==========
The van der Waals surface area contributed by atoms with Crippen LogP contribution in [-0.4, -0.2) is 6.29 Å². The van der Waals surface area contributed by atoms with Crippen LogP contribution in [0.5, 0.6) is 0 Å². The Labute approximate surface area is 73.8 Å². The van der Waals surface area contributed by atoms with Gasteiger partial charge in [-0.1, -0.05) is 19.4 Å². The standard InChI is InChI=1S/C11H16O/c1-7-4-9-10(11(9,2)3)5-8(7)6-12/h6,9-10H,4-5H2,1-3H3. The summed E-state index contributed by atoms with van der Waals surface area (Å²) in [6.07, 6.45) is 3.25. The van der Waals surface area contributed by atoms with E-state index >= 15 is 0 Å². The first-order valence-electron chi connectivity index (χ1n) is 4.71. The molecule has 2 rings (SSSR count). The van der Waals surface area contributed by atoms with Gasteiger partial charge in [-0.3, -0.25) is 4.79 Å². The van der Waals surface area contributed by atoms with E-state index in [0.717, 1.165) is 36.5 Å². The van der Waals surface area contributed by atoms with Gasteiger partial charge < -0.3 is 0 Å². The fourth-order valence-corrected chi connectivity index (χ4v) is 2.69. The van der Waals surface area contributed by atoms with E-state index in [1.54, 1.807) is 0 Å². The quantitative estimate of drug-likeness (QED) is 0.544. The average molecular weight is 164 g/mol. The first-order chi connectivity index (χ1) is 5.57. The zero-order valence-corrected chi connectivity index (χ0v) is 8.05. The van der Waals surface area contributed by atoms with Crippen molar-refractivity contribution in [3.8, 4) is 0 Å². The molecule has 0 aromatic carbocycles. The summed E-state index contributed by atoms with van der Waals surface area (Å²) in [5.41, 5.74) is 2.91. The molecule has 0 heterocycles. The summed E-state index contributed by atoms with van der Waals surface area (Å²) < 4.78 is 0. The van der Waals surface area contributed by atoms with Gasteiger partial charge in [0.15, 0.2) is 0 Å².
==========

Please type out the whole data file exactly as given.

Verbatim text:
The van der Waals surface area contributed by atoms with Crippen LogP contribution in [-0.4, -0.2) is 6.29 Å². The van der Waals surface area contributed by atoms with Crippen LogP contribution in [0.5, 0.6) is 0 Å². The Labute approximate surface area is 73.8 Å². The van der Waals surface area contributed by atoms with Gasteiger partial charge in [-0.1, -0.05) is 19.4 Å². The standard InChI is InChI=1S/C11H16O/c1-7-4-9-10(11(9,2)3)5-8(7)6-12/h6,9-10H,4-5H2,1-3H3. The summed E-state index contributed by atoms with van der Waals surface area (Å²) in [6.07, 6.45) is 3.25. The van der Waals surface area contributed by atoms with E-state index >= 15 is 0 Å². The first-order valence-electron chi connectivity index (χ1n) is 4.71. The molecule has 2 rings (SSSR count). The van der Waals surface area contributed by atoms with Gasteiger partial charge in [-0.3, -0.25) is 4.79 Å². The van der Waals surface area contributed by atoms with E-state index in [0.717, 1.165) is 36.5 Å². The van der Waals surface area contributed by atoms with Gasteiger partial charge < -0.3 is 0 Å². The fourth-order valence-corrected chi connectivity index (χ4v) is 2.69. The van der Waals surface area contributed by atoms with E-state index in [1.54, 1.807) is 0 Å². The quantitative estimate of drug-likeness (QED) is 0.544. The average molecular weight is 164 g/mol. The first-order chi connectivity index (χ1) is 5.57. The zero-order valence-corrected chi connectivity index (χ0v) is 8.05. The van der Waals surface area contributed by atoms with Crippen molar-refractivity contribution in [3.8, 4) is 0 Å². The molecule has 0 aromatic carbocycles. The summed E-state index contributed by atoms with van der Waals surface area (Å²) in [5.41, 5.74) is 2.91. The molecule has 0 heterocycles. The summed E-state index contributed by atoms with van der Waals surface area (Å²) < 4.78 is 0. The van der Waals surface area contributed by atoms with Gasteiger partial charge in [0.15, 0.2) is 0 Å².